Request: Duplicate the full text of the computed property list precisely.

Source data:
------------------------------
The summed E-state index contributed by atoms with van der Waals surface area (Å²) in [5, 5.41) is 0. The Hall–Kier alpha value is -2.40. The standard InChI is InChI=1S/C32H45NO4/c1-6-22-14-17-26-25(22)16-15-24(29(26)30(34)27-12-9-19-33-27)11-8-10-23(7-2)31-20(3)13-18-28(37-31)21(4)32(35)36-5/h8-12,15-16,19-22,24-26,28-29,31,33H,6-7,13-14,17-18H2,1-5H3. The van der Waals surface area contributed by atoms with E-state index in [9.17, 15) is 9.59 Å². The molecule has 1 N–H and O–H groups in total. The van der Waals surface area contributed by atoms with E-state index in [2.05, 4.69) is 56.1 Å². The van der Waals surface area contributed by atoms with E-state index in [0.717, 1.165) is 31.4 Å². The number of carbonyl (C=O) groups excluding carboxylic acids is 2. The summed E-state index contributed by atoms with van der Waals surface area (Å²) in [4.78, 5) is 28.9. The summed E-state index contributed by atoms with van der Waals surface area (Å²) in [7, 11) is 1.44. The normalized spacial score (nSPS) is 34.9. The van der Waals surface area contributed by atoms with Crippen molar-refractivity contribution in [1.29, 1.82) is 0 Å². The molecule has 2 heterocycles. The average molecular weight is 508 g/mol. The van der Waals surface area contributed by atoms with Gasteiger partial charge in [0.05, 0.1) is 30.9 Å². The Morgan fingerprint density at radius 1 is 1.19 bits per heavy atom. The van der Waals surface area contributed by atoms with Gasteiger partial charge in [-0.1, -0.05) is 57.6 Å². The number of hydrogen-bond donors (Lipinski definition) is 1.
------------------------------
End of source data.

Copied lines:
The summed E-state index contributed by atoms with van der Waals surface area (Å²) in [5, 5.41) is 0. The Hall–Kier alpha value is -2.40. The standard InChI is InChI=1S/C32H45NO4/c1-6-22-14-17-26-25(22)16-15-24(29(26)30(34)27-12-9-19-33-27)11-8-10-23(7-2)31-20(3)13-18-28(37-31)21(4)32(35)36-5/h8-12,15-16,19-22,24-26,28-29,31,33H,6-7,13-14,17-18H2,1-5H3. The van der Waals surface area contributed by atoms with E-state index in [9.17, 15) is 9.59 Å². The molecule has 1 N–H and O–H groups in total. The van der Waals surface area contributed by atoms with E-state index in [2.05, 4.69) is 56.1 Å². The van der Waals surface area contributed by atoms with E-state index in [0.717, 1.165) is 31.4 Å². The number of carbonyl (C=O) groups excluding carboxylic acids is 2. The summed E-state index contributed by atoms with van der Waals surface area (Å²) in [4.78, 5) is 28.9. The summed E-state index contributed by atoms with van der Waals surface area (Å²) in [7, 11) is 1.44. The normalized spacial score (nSPS) is 34.9. The van der Waals surface area contributed by atoms with Crippen molar-refractivity contribution in [1.29, 1.82) is 0 Å². The molecule has 2 heterocycles. The average molecular weight is 508 g/mol. The van der Waals surface area contributed by atoms with Gasteiger partial charge in [0.05, 0.1) is 30.9 Å². The Morgan fingerprint density at radius 1 is 1.19 bits per heavy atom. The van der Waals surface area contributed by atoms with Gasteiger partial charge in [-0.1, -0.05) is 57.6 Å². The number of hydrogen-bond donors (Lipinski definition) is 1.